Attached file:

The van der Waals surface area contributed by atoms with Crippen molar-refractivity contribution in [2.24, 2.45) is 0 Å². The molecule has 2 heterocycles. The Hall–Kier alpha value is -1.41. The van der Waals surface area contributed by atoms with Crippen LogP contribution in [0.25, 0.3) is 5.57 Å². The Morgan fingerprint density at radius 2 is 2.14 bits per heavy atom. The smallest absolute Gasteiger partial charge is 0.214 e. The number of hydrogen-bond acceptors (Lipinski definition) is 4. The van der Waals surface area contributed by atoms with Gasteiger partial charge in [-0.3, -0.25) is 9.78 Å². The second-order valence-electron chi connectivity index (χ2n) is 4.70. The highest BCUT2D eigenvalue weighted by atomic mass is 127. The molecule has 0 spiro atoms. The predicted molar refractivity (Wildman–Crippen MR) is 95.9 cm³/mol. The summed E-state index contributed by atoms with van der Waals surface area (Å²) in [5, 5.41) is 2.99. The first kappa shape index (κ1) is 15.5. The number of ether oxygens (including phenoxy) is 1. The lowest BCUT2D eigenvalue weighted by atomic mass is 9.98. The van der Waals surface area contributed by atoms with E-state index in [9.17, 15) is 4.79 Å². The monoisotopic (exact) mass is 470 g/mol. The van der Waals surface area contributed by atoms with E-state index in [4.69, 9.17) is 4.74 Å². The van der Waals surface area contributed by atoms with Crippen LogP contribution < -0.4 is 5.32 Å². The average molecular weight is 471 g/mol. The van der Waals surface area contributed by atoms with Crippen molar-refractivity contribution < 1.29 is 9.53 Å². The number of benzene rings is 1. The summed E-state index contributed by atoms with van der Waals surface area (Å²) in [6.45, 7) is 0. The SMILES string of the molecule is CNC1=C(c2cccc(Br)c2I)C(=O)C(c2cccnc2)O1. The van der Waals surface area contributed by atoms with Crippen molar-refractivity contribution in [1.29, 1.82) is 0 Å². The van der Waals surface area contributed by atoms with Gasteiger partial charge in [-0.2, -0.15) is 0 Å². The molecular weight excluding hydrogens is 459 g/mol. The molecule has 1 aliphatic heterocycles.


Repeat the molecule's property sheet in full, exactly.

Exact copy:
The van der Waals surface area contributed by atoms with Crippen molar-refractivity contribution in [2.24, 2.45) is 0 Å². The molecule has 2 heterocycles. The Hall–Kier alpha value is -1.41. The van der Waals surface area contributed by atoms with Crippen LogP contribution in [0.25, 0.3) is 5.57 Å². The Morgan fingerprint density at radius 2 is 2.14 bits per heavy atom. The smallest absolute Gasteiger partial charge is 0.214 e. The number of hydrogen-bond acceptors (Lipinski definition) is 4. The van der Waals surface area contributed by atoms with Gasteiger partial charge in [-0.3, -0.25) is 9.78 Å². The second-order valence-electron chi connectivity index (χ2n) is 4.70. The highest BCUT2D eigenvalue weighted by atomic mass is 127. The molecule has 0 spiro atoms. The predicted molar refractivity (Wildman–Crippen MR) is 95.9 cm³/mol. The summed E-state index contributed by atoms with van der Waals surface area (Å²) in [5, 5.41) is 2.99. The first kappa shape index (κ1) is 15.5. The number of ether oxygens (including phenoxy) is 1. The lowest BCUT2D eigenvalue weighted by atomic mass is 9.98. The van der Waals surface area contributed by atoms with E-state index in [9.17, 15) is 4.79 Å². The monoisotopic (exact) mass is 470 g/mol. The van der Waals surface area contributed by atoms with E-state index in [4.69, 9.17) is 4.74 Å². The van der Waals surface area contributed by atoms with Crippen LogP contribution < -0.4 is 5.32 Å². The average molecular weight is 471 g/mol. The van der Waals surface area contributed by atoms with Crippen molar-refractivity contribution < 1.29 is 9.53 Å². The number of benzene rings is 1. The summed E-state index contributed by atoms with van der Waals surface area (Å²) in [6.45, 7) is 0. The SMILES string of the molecule is CNC1=C(c2cccc(Br)c2I)C(=O)C(c2cccnc2)O1. The van der Waals surface area contributed by atoms with Crippen molar-refractivity contribution in [1.29, 1.82) is 0 Å². The van der Waals surface area contributed by atoms with Gasteiger partial charge in [-0.2, -0.15) is 0 Å². The molecular weight excluding hydrogens is 459 g/mol. The molecule has 1 aliphatic heterocycles.